tolerate the minimum dose of 2000 mg of DHA per day or who experience intolerable side
effects will be discontinued. Subjects who choose to withdraw consent will be discontinued
early.

Participant Eligibility


Inclusion Criteria:

1. Male or females age 14-18 inclusive

2. Diagnosed with concussion due to sports-related injury. Concussion is defined as:

1. Direct blow to the head, face, neck or a blow elsewhere on the body with an
"impulsive" force transmitted to the head.

2. Rapid onset of short-lived impairment of neurologic function in one or more of
the following clinical domains that resolves spontaneously:

i. Symptoms: somatic (eg, headache), cognitive (eg, feeling like in a fog and/or
emotional symptoms (eg, lability).

ii. Physical signs (eg, loss of consciousness, amnesia).

iii. Behavioral changes (eg, irritability).

iv. Cognitive impairment (eg, slowed reaction times).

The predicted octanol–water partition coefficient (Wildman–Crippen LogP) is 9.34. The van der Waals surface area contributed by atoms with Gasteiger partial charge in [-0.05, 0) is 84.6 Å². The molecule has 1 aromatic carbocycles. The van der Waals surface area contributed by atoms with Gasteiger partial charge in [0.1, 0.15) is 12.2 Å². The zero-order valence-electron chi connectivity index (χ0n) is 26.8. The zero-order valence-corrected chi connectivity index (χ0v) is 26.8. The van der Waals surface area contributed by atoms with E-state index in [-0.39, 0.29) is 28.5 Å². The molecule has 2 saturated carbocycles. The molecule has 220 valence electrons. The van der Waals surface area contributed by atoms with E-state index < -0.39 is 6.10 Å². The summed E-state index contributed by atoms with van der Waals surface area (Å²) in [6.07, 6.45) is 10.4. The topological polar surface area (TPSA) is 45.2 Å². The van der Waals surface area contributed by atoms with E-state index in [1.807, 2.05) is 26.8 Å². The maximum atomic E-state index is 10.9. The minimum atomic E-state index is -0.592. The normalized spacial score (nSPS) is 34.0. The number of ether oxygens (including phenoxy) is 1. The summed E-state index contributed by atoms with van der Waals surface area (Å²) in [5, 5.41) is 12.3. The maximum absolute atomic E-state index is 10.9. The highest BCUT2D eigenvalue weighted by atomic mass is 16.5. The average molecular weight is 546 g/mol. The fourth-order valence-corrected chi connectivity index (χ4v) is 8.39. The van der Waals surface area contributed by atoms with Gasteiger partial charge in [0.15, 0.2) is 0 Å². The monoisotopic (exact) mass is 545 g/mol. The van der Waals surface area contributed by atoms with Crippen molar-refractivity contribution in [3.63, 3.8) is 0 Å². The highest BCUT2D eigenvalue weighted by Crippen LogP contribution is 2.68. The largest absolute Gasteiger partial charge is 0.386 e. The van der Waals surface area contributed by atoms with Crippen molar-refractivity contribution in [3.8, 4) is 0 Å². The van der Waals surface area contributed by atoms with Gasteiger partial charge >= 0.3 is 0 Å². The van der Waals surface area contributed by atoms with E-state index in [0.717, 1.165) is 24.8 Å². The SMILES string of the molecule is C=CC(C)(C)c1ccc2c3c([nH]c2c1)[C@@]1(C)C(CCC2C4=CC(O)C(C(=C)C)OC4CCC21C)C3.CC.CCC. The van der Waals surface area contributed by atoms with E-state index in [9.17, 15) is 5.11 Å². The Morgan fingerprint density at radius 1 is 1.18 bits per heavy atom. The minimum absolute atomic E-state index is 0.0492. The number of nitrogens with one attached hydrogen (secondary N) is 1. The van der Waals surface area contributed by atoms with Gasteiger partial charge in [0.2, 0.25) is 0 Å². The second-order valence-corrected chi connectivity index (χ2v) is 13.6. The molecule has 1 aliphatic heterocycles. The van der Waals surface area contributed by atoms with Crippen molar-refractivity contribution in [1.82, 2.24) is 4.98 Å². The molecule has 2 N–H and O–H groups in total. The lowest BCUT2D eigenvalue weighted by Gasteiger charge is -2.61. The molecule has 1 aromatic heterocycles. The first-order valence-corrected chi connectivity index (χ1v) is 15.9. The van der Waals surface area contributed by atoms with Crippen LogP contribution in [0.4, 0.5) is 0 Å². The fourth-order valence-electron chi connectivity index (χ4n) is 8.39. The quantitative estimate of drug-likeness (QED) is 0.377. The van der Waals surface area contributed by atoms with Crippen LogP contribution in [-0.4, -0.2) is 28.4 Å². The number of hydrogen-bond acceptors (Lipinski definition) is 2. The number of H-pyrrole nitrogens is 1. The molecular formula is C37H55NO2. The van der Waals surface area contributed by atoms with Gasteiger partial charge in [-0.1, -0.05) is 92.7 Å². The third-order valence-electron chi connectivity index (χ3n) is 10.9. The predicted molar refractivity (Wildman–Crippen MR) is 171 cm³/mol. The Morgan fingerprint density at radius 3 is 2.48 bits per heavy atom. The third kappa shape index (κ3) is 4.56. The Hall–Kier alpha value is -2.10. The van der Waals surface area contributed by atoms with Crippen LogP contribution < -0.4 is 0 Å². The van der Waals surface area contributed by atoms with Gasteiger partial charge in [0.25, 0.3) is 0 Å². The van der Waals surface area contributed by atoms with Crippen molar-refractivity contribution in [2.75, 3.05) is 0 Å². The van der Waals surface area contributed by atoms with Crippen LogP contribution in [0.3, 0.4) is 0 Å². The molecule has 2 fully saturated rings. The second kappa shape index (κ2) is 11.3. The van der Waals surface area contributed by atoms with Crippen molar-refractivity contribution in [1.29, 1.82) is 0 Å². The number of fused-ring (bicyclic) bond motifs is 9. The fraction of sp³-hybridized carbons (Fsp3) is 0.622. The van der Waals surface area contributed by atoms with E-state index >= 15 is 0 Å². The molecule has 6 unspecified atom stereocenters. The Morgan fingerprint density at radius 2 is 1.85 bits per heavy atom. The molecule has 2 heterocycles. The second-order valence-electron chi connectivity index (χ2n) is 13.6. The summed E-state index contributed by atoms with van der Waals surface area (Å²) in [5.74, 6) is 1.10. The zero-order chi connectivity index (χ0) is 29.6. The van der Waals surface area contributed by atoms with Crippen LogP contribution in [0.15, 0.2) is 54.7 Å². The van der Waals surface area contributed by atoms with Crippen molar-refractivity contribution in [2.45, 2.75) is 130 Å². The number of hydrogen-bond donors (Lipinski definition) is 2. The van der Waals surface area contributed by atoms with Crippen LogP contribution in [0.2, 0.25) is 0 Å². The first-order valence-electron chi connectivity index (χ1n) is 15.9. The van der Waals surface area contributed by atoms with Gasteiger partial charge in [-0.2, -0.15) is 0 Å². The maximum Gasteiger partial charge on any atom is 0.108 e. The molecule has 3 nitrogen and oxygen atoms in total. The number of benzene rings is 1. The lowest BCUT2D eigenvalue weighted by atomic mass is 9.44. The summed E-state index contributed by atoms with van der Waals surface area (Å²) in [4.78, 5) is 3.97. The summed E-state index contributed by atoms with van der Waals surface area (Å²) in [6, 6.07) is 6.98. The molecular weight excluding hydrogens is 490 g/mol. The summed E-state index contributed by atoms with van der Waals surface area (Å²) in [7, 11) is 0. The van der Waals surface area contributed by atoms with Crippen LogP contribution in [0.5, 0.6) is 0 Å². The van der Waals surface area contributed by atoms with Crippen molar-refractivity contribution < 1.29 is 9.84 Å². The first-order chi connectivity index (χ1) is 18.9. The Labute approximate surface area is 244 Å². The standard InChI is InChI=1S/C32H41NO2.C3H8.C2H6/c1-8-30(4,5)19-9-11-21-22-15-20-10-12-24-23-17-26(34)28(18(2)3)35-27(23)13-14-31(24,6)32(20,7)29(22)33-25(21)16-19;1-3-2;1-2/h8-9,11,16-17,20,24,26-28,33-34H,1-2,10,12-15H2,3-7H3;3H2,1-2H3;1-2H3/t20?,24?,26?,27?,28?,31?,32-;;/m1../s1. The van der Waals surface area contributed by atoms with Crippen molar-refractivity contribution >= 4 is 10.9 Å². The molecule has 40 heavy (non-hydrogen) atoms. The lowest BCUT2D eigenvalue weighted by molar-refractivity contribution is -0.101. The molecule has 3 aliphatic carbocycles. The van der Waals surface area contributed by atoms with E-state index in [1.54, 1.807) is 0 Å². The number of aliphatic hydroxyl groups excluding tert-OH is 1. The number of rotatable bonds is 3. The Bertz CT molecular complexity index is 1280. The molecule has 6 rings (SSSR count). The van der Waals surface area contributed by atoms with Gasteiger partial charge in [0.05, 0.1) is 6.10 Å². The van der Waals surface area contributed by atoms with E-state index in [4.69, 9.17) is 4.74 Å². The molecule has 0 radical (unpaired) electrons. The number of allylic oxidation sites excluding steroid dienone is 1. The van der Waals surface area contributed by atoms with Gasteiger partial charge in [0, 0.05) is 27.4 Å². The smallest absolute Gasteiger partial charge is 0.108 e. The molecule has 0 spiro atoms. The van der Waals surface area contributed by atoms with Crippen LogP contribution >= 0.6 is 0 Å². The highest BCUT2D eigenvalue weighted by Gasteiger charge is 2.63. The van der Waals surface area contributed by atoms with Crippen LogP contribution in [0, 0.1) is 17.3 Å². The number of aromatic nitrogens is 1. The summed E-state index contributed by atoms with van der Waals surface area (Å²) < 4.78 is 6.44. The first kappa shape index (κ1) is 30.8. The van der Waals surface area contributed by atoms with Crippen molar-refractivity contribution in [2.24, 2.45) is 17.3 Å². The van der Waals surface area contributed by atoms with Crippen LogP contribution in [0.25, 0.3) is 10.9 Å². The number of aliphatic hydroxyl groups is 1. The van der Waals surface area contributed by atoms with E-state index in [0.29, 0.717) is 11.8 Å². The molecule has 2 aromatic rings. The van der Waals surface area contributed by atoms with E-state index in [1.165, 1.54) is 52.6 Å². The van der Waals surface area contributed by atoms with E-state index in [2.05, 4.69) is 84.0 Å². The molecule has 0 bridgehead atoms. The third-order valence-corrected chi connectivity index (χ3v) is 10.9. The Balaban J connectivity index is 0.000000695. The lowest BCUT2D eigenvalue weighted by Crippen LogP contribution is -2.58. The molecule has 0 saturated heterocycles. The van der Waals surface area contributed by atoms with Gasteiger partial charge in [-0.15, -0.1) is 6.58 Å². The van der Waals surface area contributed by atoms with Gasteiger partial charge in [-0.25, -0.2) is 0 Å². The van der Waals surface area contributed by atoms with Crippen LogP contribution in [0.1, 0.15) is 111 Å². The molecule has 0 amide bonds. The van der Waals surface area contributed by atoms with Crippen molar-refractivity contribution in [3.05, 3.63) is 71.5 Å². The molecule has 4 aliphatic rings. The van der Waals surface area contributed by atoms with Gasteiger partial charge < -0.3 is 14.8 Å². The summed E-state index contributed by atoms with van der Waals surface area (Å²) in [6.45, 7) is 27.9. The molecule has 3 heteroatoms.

v. Sleep disturbance (eg, drowsiness). c) No abnormality on standard structural
neuroimaging studies, if such neuroimaging studies are completed for a
clinically-indicated reason. Note: neuroimaging is not a part of this study protocol.
Study participants will not undergo neuroimaging as part of this study.

3. Concussion within 4 days of enrollment

4. Presenting for treatment to the Sports Medicine Center at Children's Medical Center

Exclusion Criteria:

1. Subjects not actively participating in an organized sport at time of enrollment

2. Subjects who received a concussion from an event other than playing a sport (motor
vehicle accident, fall, etc.)

3. Subjects who participate in or received a concussion during participation in
motorized sports (i.e., motorcross, dirt biking, jet skiing, etc.)

4. Subjects with radiographic evidence of traumatic brain injury (i.e., skull fracture,
intracranial hemorrhage, cerebral contusion, etc).

5. Subjects with a prior diagnosed concussion in the previous 6 months.

6. Pregnant women.

7. Subjects sensitive to aspirin

8. Subjects diagnosed with high blood pressure and currently being treated with blood
pressure medications

9. Subjects allergic to soy bean oil or corn oil.

10. Subjects currently taking fish oil or DHA supplements.